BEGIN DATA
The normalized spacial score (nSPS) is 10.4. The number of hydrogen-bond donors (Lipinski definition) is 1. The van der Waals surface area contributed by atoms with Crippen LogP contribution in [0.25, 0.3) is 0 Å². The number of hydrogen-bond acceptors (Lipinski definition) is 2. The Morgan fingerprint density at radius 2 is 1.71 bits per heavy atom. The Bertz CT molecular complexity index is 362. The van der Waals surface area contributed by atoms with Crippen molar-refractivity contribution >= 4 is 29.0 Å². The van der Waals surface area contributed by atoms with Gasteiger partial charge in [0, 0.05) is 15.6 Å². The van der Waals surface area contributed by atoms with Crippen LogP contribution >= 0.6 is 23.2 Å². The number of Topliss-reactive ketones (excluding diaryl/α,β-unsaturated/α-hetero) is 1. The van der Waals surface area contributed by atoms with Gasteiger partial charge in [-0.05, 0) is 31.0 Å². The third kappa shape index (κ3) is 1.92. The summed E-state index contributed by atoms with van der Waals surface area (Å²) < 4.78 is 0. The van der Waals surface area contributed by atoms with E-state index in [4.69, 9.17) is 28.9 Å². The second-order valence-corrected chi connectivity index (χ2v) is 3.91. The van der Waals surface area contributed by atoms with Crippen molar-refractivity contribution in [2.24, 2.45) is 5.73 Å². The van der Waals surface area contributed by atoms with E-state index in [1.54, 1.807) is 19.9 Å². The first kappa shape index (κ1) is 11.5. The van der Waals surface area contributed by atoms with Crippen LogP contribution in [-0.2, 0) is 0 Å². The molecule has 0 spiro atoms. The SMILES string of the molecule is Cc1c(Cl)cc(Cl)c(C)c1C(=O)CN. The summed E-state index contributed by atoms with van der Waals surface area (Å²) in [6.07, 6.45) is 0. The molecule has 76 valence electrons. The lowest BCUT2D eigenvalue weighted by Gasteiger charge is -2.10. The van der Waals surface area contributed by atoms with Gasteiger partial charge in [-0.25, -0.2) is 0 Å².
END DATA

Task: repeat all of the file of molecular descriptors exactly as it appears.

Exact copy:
The normalized spacial score (nSPS) is 10.4. The number of hydrogen-bond donors (Lipinski definition) is 1. The van der Waals surface area contributed by atoms with Crippen LogP contribution in [0.25, 0.3) is 0 Å². The number of hydrogen-bond acceptors (Lipinski definition) is 2. The Morgan fingerprint density at radius 2 is 1.71 bits per heavy atom. The Bertz CT molecular complexity index is 362. The van der Waals surface area contributed by atoms with Crippen molar-refractivity contribution >= 4 is 29.0 Å². The van der Waals surface area contributed by atoms with Gasteiger partial charge in [0, 0.05) is 15.6 Å². The van der Waals surface area contributed by atoms with Crippen LogP contribution >= 0.6 is 23.2 Å². The number of Topliss-reactive ketones (excluding diaryl/α,β-unsaturated/α-hetero) is 1. The van der Waals surface area contributed by atoms with Gasteiger partial charge in [-0.05, 0) is 31.0 Å². The third kappa shape index (κ3) is 1.92. The summed E-state index contributed by atoms with van der Waals surface area (Å²) < 4.78 is 0. The van der Waals surface area contributed by atoms with E-state index in [4.69, 9.17) is 28.9 Å². The second-order valence-corrected chi connectivity index (χ2v) is 3.91. The van der Waals surface area contributed by atoms with Crippen molar-refractivity contribution in [2.24, 2.45) is 5.73 Å². The van der Waals surface area contributed by atoms with E-state index in [1.54, 1.807) is 19.9 Å². The first kappa shape index (κ1) is 11.5. The van der Waals surface area contributed by atoms with Crippen LogP contribution in [-0.2, 0) is 0 Å². The molecule has 0 spiro atoms. The SMILES string of the molecule is Cc1c(Cl)cc(Cl)c(C)c1C(=O)CN. The summed E-state index contributed by atoms with van der Waals surface area (Å²) in [6.07, 6.45) is 0. The molecule has 76 valence electrons. The lowest BCUT2D eigenvalue weighted by Gasteiger charge is -2.10. The van der Waals surface area contributed by atoms with Gasteiger partial charge in [-0.25, -0.2) is 0 Å².